The Slatest

What Ever Could Trump Have Meant With This Joke About “Second Amendment People” and Clinton?

Donald Trump speaks at a campaign event on Tuesday in Wilmington, North Carolina.

Sara D. Davis/Getty Images

Last we heard from Donald Trump, the GOP nominee was sticking to his prepared script even as he was interrupted more than a dozen times by protesters during his policy speech at Detroit Economic Club on Monday. Let’s see how Trump’s efforts to stay on GOP-approved message went on Tuesday once he had returned to his preferred setting of a campaign rally, shall we?

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Oh.

“Hillary wants to abolish, essentially abolish the Second Amendment,” Trump told the crowd in Wilmington, North Carolina. “By the way and if she gets to pick—if she gets to pick her judges—nothing you can do folks.” And then came the did-he-really-just-say-that aside: “Although, the Second Amendment people, maybe there is, I don’t know.”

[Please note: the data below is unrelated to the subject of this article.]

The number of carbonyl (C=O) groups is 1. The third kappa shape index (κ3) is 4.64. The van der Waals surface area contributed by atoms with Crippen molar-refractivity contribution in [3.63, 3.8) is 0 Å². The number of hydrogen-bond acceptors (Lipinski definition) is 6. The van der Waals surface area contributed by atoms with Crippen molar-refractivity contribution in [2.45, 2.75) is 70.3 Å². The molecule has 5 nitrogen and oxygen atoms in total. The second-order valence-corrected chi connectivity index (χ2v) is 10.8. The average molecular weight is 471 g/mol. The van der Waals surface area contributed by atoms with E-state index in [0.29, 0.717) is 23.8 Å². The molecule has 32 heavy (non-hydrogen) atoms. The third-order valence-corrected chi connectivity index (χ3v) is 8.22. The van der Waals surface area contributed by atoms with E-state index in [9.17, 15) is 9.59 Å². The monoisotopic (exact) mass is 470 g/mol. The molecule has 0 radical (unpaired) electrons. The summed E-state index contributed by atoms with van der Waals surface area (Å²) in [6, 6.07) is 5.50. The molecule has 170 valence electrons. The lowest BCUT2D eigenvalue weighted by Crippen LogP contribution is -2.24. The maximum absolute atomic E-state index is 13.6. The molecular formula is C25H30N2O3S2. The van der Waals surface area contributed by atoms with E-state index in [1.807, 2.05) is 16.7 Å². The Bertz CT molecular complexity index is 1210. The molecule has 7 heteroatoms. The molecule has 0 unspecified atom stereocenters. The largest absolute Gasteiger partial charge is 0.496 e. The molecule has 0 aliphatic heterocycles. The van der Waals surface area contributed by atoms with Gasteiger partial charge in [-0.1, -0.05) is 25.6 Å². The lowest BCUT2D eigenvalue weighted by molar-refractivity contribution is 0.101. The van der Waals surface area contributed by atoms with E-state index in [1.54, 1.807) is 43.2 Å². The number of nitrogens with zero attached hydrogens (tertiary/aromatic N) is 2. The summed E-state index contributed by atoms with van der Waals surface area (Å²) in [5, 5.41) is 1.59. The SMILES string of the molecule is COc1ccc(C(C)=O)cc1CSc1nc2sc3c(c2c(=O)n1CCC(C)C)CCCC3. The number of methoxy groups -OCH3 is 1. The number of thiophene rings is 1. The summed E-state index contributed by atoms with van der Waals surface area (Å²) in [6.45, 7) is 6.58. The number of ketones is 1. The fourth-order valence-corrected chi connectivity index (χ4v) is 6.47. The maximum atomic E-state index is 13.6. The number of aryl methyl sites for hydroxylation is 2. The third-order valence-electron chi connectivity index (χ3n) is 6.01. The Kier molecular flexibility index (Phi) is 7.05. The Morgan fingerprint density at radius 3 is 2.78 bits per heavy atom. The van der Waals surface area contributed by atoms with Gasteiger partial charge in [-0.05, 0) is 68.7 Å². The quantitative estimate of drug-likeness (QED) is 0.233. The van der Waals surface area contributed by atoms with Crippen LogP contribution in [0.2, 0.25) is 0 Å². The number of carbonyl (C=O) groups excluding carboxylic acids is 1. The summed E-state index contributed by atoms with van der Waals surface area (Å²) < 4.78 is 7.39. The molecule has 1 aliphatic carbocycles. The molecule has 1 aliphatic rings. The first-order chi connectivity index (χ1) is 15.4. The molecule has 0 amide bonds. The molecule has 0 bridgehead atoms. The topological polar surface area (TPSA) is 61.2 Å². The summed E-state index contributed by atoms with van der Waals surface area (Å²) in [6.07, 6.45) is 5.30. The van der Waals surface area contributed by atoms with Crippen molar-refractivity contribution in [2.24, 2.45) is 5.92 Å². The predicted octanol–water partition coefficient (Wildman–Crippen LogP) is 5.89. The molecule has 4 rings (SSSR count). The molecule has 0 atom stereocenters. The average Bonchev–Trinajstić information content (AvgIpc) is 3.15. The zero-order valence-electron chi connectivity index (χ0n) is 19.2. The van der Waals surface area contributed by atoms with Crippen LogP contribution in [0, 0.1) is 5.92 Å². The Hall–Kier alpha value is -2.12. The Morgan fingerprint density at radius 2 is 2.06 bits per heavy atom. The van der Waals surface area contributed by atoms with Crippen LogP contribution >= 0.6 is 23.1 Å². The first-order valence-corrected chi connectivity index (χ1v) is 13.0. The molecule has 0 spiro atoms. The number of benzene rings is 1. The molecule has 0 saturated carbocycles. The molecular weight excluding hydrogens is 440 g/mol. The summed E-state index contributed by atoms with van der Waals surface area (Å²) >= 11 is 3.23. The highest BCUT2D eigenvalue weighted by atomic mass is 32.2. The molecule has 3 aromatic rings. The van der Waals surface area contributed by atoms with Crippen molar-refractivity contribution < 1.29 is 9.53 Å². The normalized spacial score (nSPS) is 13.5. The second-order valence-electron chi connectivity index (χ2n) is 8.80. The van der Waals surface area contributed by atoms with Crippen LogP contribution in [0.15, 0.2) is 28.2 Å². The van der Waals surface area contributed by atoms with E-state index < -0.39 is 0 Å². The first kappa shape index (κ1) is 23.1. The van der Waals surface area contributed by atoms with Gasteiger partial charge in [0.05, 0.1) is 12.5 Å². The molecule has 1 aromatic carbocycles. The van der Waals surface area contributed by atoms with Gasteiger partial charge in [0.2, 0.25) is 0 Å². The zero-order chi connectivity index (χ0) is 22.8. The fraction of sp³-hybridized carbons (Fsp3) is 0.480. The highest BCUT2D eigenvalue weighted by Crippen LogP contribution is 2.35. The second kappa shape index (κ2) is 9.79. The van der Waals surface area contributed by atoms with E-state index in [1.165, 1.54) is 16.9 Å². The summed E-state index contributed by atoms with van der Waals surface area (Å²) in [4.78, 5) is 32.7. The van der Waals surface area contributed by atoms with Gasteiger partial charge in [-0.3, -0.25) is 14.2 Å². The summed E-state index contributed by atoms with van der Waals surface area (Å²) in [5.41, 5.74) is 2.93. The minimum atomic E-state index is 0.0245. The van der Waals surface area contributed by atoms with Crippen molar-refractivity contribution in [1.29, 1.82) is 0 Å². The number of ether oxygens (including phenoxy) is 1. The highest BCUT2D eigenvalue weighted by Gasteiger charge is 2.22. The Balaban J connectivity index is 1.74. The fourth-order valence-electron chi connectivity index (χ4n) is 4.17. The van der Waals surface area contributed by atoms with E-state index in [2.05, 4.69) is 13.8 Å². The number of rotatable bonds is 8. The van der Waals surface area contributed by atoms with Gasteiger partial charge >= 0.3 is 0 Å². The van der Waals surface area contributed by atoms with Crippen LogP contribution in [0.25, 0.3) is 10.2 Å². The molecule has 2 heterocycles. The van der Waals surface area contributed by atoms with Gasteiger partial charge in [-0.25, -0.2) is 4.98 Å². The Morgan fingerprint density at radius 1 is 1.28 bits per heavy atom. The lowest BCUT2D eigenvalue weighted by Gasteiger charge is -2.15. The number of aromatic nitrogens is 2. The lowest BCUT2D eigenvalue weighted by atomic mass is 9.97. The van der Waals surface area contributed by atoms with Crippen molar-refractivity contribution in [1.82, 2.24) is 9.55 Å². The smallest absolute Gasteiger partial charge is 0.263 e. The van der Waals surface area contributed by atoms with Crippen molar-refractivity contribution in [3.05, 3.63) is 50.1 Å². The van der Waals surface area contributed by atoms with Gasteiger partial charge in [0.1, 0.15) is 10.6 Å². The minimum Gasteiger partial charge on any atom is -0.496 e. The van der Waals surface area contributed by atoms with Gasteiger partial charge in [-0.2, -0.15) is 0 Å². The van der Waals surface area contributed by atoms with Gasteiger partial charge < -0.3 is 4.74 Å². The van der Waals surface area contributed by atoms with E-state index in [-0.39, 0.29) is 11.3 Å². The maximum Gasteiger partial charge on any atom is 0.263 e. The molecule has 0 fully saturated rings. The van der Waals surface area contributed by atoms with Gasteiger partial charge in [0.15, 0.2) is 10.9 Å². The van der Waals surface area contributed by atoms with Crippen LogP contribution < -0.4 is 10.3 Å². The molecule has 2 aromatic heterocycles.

What could Trump possibly be suggesting here? What action might the guns-rights crowd take to prevent Hillary Clinton from appointing judges of her choosing to the Supreme Court if she is elected this November? Why, an active grassroots campaign coupled with a well-organized lobbying effort, of course! “It’s called the power of unification—2nd Amendment people have amazing spirit and are tremendously unified, which gives them great political power,” Trump senior aide Jason Miller said in a statement sent out shortly after the rally. “And this year, they will be voting in record numbers, and it won’t be for Hillary Clinton, it will be for Donald Trump.”

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To be fair, it stands to reason Trump wasn’t literally proposing that someone assassinate Hillary Clinton and/or her SCOTUS nominees down the line. Still, words have meaning, and words from the presidential nominee of a major political party have more meaning than most, particularly when your campaign has already primed your diehard supporters to respond to a November loss with violence. As we’ve seen before (see: hackers, Russia or election, “rigged”), this is something Trump is either unwilling or unable to accept. It’s the whole story of his candidacy writ small: serious in effect, if not intent.

Read more from Slate on the 2016 campaign.

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